Of course, the contributors to this blog believe markets don't make mistakes, governments do. Those with such a view also believe speculation is a word not a description of rising asset prices. Speculation is merely a symptom of something else, the something else being a long-term decline in the rate of return from productive capital. Owners of capital eschew investment in productive capital because the return can't compare to the return from rising asset prices. And the more owners of capital eschew investment in productive capital, the lower its rate of return, the lower productivity and economic growth, and the greater the reliance on rising asset prices. I'd call that a market failure, but I'm not as smart as the contributors to this blog.

You're overlooking that aforesaid central committee actively distorting the market.

Here is Seidel earlier this year. Basically he says that Buffett just got lucky that it was a good decade for the S&P. Classy! https://www.bloomberg.com/view/articles/2017-05-03/why-i-lost-my-bet-with-warren-buffett

Well he's right... Start the bet in 2001 and end it in 2008 and let's see the results...

I would think that the majority of funds lost out to the S&P 500 for the stock part of their portfolio during the 2001 to 2008 period too. Funds that held cash or bonds in 2008 obviously went down less, but comparing a fund without 100% security holdings to one that by construction has 100% stock is not a story about stock picking, but rather a story about avoiding the market, and those are very different stories.

Um, that's not a 10-year period. Buffett is good at this stuff and knows that as T increases, it becomes harder and harder to stay ahead of the market.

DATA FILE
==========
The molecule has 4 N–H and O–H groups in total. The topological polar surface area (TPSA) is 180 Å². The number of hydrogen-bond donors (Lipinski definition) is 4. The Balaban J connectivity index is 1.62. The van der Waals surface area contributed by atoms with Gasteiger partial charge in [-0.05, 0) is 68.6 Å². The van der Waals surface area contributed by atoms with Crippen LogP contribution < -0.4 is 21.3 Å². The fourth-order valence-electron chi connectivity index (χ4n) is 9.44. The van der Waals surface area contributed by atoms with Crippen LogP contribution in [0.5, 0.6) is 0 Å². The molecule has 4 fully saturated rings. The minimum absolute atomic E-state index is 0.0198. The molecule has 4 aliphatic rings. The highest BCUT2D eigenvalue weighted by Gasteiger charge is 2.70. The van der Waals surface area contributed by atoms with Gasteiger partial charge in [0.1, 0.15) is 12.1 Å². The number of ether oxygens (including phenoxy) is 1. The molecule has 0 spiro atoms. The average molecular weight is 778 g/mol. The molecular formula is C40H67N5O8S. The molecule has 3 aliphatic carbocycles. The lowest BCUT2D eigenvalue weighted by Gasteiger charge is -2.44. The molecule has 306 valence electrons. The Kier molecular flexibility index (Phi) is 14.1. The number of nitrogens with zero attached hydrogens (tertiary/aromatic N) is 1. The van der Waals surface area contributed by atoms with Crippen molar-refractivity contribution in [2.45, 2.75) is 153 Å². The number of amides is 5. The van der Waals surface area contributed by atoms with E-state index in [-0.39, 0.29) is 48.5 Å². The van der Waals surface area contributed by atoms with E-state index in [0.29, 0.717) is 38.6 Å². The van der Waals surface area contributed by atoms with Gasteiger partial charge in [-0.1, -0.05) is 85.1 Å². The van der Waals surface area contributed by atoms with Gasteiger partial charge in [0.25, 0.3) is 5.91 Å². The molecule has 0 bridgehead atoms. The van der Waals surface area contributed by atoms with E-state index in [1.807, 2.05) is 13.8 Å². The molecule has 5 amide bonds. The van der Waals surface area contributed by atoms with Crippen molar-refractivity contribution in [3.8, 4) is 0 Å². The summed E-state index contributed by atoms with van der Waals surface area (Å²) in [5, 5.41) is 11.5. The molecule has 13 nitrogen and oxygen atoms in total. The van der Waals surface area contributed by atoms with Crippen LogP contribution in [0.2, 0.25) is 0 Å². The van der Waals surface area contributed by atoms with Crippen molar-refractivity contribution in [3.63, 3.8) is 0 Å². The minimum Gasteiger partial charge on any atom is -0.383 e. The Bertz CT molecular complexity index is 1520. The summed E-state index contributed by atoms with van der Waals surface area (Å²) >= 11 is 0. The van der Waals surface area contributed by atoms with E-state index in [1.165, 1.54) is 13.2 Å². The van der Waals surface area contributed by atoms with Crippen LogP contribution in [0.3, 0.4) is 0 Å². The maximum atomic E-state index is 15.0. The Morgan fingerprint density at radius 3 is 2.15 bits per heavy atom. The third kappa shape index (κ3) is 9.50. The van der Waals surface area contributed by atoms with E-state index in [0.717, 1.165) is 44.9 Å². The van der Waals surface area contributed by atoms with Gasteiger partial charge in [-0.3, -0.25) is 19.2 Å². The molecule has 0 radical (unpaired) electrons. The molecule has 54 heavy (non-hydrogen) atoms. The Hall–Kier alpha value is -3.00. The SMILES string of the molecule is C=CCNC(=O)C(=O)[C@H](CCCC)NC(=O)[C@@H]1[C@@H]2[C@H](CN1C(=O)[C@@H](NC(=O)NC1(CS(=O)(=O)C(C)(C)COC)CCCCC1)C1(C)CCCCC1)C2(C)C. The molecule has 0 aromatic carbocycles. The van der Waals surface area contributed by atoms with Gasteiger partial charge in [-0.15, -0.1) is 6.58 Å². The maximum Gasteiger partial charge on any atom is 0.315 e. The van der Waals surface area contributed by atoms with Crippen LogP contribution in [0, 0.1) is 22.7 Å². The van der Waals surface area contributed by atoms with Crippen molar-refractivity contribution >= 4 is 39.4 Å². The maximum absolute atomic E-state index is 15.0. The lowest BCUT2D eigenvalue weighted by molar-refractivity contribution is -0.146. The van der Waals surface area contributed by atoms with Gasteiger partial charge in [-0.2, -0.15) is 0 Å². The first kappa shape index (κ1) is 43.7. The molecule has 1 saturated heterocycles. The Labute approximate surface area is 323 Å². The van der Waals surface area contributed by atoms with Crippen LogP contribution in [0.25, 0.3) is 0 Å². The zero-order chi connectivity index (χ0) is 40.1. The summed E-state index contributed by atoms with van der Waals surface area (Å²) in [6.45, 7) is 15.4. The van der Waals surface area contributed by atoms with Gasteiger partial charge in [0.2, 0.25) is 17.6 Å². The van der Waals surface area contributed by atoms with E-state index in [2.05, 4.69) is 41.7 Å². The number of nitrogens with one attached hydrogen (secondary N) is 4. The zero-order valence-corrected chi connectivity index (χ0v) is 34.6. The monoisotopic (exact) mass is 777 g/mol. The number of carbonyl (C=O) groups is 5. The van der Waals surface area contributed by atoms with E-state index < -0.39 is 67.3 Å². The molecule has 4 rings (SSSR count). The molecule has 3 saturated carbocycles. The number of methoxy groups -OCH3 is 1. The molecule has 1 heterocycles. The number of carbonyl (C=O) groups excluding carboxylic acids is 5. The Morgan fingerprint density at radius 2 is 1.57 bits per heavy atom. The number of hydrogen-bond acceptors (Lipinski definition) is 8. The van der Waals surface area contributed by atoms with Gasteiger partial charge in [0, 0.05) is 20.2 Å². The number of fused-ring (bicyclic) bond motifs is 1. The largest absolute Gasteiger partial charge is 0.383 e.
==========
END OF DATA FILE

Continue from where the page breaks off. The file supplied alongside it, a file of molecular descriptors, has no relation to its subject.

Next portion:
Um, there's nothing magical about a 10 year period. It's all about timing market swings. If you're looking for some mystical time span, seven years better matches market swings.

Buffet is good at using political connections to manipulate asset prices. He's the one who lobbied for the bailout right after a multi-billion dollar investment in flailing Goldman Sachs.

You can beat the market through sound investment decisions...or you can use political connections.

A real expert at "timing market swings" would have simply levered up and beat the S&P. If you believe in market timing, the fact that the market did really well over a certain period of time is no excuse for failing to beat it once you consider leverage. The sour grapes inherent in your comment don't obscure the fact that very few people can consistently time the market over a 10-year period and fewer still can consistently time the market over longer periods.

But would Buffet have made that bet? If the answer is yes, that lends credence to the "Buffet was lucky" theory, if the answer is no...

BH is essentially a mutual fund heavily weighted in consumer products (a good call during an anemic recovery), and tax-avoidance products (life insurance and residential real estate), which will inevitably be popular under a Democratic president, warranted or not. Note how Buffett himself is frequently talking up the need to raise taxes -- for BH, this is advertising.